Al-Shqairat (2009) argued KSs succeeded in achieving the objectives associated with their role through: the creation of job opportunities for unemployed people in LCs; establishing special websites for some LCs; and participation in LCs general events. Nevertheless, to continue to undertake their role successfully, KSs require; sufficient trainers; public and private sector volunteers; the creation of suitable ways to promote KSs activities; variation of KSs programs; and enabling them to enhance their quality of services. Despite the success of KSs, they still face different challenges (Al-Shqairat & Altarawneh, 2011; ESCWA, 2017) including:
• The weakness of revenue activities
• Coordinating weakness between KSs and LCs
• Supervision duplication between NITC and HOS
• Retention of trainers
• HOs revenue consumption
• LCs support for KSs activities
• The difficulties of clarifying ICT and the importance of LCs change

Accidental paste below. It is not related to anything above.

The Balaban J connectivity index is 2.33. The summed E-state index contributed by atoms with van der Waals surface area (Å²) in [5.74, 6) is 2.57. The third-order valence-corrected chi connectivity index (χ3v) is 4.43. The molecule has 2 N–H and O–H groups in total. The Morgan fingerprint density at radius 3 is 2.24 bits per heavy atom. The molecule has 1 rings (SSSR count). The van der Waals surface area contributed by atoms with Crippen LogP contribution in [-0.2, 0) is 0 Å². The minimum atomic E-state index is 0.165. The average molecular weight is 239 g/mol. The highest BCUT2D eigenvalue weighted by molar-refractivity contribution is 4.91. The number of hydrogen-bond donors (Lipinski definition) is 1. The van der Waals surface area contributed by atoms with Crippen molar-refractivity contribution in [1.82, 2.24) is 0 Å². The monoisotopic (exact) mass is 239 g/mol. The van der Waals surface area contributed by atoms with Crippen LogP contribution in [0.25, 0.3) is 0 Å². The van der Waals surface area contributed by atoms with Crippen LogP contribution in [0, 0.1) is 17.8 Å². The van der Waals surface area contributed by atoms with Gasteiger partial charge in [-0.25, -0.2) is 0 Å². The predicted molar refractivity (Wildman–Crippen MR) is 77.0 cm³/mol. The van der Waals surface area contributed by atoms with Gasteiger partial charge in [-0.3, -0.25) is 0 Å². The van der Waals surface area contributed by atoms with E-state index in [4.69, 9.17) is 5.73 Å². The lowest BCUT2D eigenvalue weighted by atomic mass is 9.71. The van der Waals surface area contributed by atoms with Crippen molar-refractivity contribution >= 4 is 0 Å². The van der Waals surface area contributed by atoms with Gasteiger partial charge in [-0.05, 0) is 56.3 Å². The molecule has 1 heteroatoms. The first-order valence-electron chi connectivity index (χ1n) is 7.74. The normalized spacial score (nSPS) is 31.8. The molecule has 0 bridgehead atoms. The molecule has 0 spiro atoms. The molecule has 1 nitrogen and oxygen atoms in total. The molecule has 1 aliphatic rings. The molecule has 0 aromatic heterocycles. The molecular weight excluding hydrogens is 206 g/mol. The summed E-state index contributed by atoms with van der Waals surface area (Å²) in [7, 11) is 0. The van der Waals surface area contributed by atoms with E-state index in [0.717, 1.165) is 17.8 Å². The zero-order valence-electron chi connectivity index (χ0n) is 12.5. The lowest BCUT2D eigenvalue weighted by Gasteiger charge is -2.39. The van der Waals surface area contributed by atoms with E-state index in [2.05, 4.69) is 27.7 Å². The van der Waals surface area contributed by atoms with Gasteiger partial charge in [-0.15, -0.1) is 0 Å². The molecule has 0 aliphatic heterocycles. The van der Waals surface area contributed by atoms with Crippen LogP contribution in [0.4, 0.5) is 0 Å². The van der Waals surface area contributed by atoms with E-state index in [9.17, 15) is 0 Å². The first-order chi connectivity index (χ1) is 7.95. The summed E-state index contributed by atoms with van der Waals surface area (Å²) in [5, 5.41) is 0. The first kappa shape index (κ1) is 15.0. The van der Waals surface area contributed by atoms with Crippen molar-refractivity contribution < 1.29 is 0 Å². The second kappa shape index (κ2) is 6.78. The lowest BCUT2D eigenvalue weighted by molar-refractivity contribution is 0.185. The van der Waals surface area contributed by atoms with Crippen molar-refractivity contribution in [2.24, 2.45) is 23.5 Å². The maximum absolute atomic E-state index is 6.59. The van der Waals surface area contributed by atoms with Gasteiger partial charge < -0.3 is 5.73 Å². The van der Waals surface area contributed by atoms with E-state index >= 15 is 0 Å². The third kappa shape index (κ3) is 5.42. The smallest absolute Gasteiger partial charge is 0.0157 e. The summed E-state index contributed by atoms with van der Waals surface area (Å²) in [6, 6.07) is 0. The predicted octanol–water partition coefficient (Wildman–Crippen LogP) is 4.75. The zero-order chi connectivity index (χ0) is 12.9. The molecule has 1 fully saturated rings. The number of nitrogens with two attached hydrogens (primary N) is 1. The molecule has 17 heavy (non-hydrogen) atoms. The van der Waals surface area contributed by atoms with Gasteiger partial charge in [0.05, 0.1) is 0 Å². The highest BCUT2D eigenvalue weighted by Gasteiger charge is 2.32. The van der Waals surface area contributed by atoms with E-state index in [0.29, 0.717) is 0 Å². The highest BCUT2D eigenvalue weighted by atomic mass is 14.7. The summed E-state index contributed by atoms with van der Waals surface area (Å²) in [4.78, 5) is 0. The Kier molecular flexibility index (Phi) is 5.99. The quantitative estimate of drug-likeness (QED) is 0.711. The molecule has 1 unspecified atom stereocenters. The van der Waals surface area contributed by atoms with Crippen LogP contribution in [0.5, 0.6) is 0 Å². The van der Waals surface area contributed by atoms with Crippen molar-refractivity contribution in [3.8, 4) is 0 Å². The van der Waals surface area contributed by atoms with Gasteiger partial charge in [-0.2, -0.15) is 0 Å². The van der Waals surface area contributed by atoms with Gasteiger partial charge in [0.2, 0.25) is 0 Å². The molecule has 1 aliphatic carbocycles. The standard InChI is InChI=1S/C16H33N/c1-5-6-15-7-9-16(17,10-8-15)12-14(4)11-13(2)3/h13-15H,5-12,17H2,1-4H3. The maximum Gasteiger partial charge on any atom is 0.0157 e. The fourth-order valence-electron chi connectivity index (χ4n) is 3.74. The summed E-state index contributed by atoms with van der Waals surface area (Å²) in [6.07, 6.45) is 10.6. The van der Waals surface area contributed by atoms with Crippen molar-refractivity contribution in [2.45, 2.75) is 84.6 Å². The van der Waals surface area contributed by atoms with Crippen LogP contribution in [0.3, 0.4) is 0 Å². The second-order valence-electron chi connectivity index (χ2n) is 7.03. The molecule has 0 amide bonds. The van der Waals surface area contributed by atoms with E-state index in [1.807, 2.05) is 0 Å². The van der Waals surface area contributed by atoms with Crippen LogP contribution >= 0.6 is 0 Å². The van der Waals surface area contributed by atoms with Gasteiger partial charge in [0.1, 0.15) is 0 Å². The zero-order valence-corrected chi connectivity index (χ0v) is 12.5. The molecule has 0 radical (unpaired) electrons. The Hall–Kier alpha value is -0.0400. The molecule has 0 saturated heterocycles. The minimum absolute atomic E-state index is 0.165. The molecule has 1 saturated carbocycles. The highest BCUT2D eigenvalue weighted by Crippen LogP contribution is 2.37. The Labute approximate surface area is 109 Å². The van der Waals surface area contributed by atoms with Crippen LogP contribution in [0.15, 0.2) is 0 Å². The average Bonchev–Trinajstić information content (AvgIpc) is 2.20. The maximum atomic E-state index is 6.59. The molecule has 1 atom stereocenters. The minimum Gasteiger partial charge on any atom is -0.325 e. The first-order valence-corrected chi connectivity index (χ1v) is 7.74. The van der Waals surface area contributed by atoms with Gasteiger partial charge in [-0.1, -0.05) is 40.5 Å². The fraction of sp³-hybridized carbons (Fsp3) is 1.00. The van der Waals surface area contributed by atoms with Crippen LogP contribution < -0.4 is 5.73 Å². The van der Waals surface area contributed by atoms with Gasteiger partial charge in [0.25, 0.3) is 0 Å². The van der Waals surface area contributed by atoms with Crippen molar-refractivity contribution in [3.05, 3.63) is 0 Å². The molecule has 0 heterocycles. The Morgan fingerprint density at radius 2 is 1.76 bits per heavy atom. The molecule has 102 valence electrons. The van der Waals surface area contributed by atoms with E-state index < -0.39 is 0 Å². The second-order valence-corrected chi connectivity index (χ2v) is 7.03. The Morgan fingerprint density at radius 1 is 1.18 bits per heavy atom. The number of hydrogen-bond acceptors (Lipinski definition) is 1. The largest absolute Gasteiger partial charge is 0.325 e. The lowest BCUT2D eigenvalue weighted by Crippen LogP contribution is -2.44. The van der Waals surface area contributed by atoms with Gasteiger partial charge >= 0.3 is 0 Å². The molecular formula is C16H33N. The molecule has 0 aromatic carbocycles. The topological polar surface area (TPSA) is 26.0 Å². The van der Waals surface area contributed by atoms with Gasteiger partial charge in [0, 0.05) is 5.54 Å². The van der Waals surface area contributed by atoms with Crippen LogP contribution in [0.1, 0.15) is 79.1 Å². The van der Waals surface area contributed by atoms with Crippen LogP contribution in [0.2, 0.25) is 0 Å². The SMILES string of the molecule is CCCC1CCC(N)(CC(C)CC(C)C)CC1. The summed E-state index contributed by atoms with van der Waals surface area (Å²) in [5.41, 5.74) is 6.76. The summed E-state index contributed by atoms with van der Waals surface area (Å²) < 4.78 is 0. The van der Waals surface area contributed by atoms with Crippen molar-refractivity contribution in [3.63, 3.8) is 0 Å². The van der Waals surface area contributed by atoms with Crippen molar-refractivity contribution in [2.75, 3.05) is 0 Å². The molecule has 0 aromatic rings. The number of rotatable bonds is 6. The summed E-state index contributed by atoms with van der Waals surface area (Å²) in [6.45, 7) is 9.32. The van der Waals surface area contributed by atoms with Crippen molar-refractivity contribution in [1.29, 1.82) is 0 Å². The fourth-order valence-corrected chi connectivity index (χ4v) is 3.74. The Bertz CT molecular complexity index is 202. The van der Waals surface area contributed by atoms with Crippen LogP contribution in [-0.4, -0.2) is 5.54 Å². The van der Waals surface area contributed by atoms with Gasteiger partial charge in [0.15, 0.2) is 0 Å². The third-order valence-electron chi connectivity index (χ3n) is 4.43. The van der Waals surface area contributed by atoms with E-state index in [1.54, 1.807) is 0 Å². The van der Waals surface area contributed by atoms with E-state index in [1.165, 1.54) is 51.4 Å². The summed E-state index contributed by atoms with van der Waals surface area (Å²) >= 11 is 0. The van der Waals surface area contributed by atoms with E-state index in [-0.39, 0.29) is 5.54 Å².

• Directing KSs activities to serve HOs objectives
• KSs communication weakness
• LCs database absence
• Lack of marketing
• The geographical proximity of stations in some areas
• Private-sector competition
This research adopted a triangulation methodology through a combination of qualitative and quantitative approaches. This methodology enables the use of two different research methods for data collection to support and verify each other (Silverman, 2000). Data collection for the current research used survey questionnaires, and semi-structured interviews respectively. The data collected using a questionnaire survey gave a general view regarding KSs CSFs; whilst the interviews were employed to validate the quantitative results and to interpret them in more depth.